Wivelsfield resident joins fellow cyclists on 800-mile journey in memory of friend’s daughter

A Wivelsfield resident is part of a 14-strong cycling team riding from the Scottish Highlands to Wiltshire in memory of a three-year-old girl who lost her battle with a rare form of blood cancer.

Friday, 9th July 2021, 7:35 pm

Matthew Law, 38, is currently taking part in the 800-mile fundraising challenge to support the work of The Royal Marsden Cancer Charity and The Institute for Cancer Research.

He is also supporting his friend Jody Wood, 42, whose daughter Artemis Alice Wood died in November 2019 after she had been diagnosed with Juvenile Myelomonocytic Leukaemia (JMML).

The team aims to raise £150,000 through Virgin Money Giving. People can donate here and watch a video about the Ride 4 Artemis campaign here.

Matthew Law (right) with Jody Wood and his mother (centre) and the rest of the team. George Finch from Horsham (back row, third from the right) is also taking part.

“We really we wanted to do something to raise funds for the Marsden,” said Matthew, whose mother is Carola Godman Irvine of Ote Hall Farm in Burgess Hill.

“It’s been really great therapy and everything for Jody and all the guys, just talking about Artemis’s life and catching up,” he said.

Matthew said many of the cyclists had not seen each other for two years before this challenge because of the Covid-19 pandemic.

He said that he, Jody and rest of the gang are members of the Rawhides, an amateur cycling club of ex-pats that was founded in Singapore.

Artemis Alice Wood.

“Jody founded the Rawhides cycling club for people new to Singapore to meet each other, keep fit and keep away from the dreaded Singapore stone, which ex-pats seem to put on when they arrive,” said Matthew.

Matthew said that he had been in Singapore to set up Asian media intelligence business Telum Media while Jody was working for Reed Smith.

But, for many reasons – ‘Covid, Brexit, the world getting smaller’ – he said most members of the Rawhides returned to the UK.

“It’s been a great bonding exercise bringing everyone together and meeting some amazing people along the way,” said Matthew.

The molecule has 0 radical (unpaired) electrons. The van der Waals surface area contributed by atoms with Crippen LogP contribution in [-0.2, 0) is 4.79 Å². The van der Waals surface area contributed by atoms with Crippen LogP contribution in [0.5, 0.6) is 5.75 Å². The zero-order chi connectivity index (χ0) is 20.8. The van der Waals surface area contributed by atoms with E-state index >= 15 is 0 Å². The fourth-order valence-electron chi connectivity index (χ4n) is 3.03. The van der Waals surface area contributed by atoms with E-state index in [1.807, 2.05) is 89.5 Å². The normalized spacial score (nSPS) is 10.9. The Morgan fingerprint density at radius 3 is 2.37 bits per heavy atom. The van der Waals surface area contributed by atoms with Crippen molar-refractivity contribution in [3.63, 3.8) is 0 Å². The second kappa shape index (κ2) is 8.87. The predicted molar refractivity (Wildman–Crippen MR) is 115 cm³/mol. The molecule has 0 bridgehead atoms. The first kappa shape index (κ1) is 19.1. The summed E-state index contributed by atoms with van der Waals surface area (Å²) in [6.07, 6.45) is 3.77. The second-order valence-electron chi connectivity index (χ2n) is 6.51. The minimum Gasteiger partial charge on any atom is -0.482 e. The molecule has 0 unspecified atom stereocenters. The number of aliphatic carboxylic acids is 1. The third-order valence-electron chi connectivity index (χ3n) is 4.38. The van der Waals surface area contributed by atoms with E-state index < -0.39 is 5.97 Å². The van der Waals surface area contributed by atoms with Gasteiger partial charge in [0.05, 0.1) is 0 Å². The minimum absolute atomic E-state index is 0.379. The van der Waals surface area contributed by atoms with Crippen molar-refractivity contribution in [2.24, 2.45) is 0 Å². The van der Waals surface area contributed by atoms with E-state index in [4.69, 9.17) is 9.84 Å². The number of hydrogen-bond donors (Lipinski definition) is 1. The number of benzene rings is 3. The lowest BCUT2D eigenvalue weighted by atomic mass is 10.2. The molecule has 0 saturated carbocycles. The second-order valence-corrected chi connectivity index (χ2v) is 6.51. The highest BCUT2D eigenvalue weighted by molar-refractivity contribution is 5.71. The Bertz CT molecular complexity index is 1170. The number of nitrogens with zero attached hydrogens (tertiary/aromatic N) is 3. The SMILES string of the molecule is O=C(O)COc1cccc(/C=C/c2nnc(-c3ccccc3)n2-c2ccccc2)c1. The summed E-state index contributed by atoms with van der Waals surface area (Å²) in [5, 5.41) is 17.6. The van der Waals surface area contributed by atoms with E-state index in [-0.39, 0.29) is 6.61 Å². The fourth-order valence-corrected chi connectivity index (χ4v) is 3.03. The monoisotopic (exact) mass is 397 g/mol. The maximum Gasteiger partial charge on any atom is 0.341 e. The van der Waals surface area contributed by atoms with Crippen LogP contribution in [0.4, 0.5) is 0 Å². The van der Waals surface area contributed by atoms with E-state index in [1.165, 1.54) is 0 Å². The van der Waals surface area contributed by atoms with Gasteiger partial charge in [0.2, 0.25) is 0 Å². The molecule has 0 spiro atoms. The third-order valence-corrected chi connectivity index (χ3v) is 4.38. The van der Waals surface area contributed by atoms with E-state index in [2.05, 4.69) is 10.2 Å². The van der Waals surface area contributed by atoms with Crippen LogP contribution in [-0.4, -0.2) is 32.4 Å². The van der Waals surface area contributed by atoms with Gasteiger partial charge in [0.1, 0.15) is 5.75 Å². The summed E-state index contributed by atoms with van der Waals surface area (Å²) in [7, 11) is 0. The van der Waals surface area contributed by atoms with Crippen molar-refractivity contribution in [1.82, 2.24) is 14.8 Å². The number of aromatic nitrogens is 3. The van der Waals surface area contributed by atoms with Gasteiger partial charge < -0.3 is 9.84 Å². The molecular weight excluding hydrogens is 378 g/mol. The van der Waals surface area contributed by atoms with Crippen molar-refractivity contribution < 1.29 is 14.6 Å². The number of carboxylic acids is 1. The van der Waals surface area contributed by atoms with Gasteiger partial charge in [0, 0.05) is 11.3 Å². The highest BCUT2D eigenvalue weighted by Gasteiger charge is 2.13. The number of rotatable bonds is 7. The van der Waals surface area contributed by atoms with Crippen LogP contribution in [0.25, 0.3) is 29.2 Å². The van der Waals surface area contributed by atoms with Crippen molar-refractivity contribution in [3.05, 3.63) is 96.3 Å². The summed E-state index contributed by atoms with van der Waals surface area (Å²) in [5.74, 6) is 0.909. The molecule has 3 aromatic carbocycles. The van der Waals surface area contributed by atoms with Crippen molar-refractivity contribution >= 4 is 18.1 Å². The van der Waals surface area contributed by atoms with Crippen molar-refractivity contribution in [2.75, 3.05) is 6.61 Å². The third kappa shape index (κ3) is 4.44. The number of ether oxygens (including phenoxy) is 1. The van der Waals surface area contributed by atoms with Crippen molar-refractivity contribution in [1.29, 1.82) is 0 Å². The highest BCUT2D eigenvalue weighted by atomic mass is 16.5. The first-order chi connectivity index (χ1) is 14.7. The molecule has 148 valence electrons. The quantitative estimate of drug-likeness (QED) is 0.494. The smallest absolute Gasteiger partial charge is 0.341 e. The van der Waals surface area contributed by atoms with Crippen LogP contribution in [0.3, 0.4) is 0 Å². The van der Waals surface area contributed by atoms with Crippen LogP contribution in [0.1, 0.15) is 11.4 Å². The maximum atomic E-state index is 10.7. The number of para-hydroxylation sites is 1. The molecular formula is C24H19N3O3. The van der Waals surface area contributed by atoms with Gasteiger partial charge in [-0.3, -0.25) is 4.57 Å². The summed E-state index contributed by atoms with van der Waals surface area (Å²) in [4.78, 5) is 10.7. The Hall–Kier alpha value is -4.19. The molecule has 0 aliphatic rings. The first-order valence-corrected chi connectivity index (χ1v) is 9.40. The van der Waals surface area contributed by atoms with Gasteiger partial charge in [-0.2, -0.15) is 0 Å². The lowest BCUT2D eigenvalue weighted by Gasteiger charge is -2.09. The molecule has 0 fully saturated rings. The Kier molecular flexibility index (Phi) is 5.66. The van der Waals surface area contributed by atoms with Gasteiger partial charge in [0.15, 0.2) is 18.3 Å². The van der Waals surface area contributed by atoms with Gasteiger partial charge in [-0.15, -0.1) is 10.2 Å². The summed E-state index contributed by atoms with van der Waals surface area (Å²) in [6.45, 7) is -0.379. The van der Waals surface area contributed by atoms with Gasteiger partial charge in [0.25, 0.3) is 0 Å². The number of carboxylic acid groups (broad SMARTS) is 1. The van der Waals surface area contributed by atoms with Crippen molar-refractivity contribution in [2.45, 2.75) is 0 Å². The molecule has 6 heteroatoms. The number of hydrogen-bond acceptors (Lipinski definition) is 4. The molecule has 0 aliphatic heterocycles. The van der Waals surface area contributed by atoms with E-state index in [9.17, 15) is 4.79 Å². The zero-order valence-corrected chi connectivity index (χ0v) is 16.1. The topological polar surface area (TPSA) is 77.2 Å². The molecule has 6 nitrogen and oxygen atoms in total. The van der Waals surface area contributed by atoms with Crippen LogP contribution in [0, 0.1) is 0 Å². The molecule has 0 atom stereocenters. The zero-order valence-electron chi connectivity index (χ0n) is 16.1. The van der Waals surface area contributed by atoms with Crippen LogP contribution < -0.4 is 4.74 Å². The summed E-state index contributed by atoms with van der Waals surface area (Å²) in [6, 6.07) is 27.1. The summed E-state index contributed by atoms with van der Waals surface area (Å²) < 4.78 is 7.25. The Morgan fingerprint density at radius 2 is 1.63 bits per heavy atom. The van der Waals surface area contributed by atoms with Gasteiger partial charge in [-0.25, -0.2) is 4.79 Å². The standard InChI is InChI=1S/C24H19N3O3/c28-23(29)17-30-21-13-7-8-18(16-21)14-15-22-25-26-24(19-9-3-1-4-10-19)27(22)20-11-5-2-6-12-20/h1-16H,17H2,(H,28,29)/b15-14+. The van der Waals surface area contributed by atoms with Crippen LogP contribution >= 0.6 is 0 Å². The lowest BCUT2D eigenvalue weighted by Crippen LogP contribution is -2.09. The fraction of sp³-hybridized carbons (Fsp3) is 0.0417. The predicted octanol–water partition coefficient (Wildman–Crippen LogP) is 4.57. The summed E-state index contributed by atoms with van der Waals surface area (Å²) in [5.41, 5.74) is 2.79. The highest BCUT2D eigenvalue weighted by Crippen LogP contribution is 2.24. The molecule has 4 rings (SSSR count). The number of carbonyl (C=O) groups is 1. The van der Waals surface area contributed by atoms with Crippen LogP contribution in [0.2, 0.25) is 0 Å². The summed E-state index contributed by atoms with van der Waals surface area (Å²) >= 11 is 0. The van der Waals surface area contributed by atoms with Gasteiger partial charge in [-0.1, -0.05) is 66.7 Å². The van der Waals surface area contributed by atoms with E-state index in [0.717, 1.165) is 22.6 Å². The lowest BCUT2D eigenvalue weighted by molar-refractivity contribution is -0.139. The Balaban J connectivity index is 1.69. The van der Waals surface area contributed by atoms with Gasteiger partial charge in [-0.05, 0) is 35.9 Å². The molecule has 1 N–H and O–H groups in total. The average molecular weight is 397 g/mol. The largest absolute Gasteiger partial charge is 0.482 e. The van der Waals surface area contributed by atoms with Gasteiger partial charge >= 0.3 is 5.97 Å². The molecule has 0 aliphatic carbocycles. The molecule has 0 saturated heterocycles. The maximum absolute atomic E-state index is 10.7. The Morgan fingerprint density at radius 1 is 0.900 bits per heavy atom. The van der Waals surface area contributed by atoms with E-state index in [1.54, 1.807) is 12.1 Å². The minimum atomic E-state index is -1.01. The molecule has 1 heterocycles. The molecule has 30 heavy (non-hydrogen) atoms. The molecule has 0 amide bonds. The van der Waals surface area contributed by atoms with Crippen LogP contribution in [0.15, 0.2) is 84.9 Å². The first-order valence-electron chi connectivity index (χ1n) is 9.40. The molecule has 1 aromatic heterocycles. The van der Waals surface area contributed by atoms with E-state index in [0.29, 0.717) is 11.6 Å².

Matthew Law (fourth from right) with Jody Wood (centre) and the rest of the Rawhides.

The team has received some celebrity shout-outs as well, he said, from Michael Ball, Chris Evans and Jodie Whittaker.

The Rawhides began their cycling quest last Sunday (July 4) in Durness and aim to finish at Jody’s house in Andover on Sunday (July 11), covering roughly 100 miles each day.

The planned route starts on the West Coast of Scotland and goes past Ullapool, Inverness, Fort William, Glasgow, Ayr, Penrith, the Yorkshire Dales, the Peak District and Oxfordshire.

Currently in the Peak District, the riders have been stopping overnight at the homes of friends and family, as well hotels along the route.

“We’re now 70 per cent complete,” said Matthew, adding that they have raised about £130,000 so far.

The riders are accompanied by a minibus, he added, which can help if they get into trouble, and also drives ahead to spread the word about their fundraising efforts.

“It’s been pretty gruelling,” said Matthew.

“We’ve lost three riders due to injury but the weather has turned now,” he said, adding that the sun has finally come out after a few ‘very wet days’.

“The toughest part of the journey so far is definitely the Yorkshire Dales and the climbing,” he said, describing the Buttertubs Pass as particularly difficult.

But he said the team is determined to use all of their energy and connections to bring awareness to children’s leukaemia.

Jody said he was ‘utterly blown away’ when all of his cycling friends agreed to the Durness to Wiltshire challenge.

“I actually thought only two or three of them would sign up to what was a pretty aggressive eight days,” he said, adding that everyone had to train hard and take time off work.

“It’s humbling really and it just makes you aware of how much love there was for little Artemis,” he said.

Jody said there are many theories about why leukaemias and myelodysplasias can happen in children.

One reason, he said, is genetic defects occur in the womb that can be triggered by aggressive flu later on.

Jody said that Professor Mel Greaves at the Institute of Cancer Research, is one of the people looking into its causes and is one of the people he wants to support.

He said Artemis was a courageous little girl and hopes that the ride raises valuable funds in her name to support care and treatment for other children.

Jody also said his family is honoured that the Institute of Cancer research named one of their new collaboration hubs The Artemis Wood Collaboration Hub and has described the care she received from the Royal Marsden and St George’s Hospital as breathtaking.

People can follow the cyclists’ progress on Instagram or Facebook @fundraising4artemis.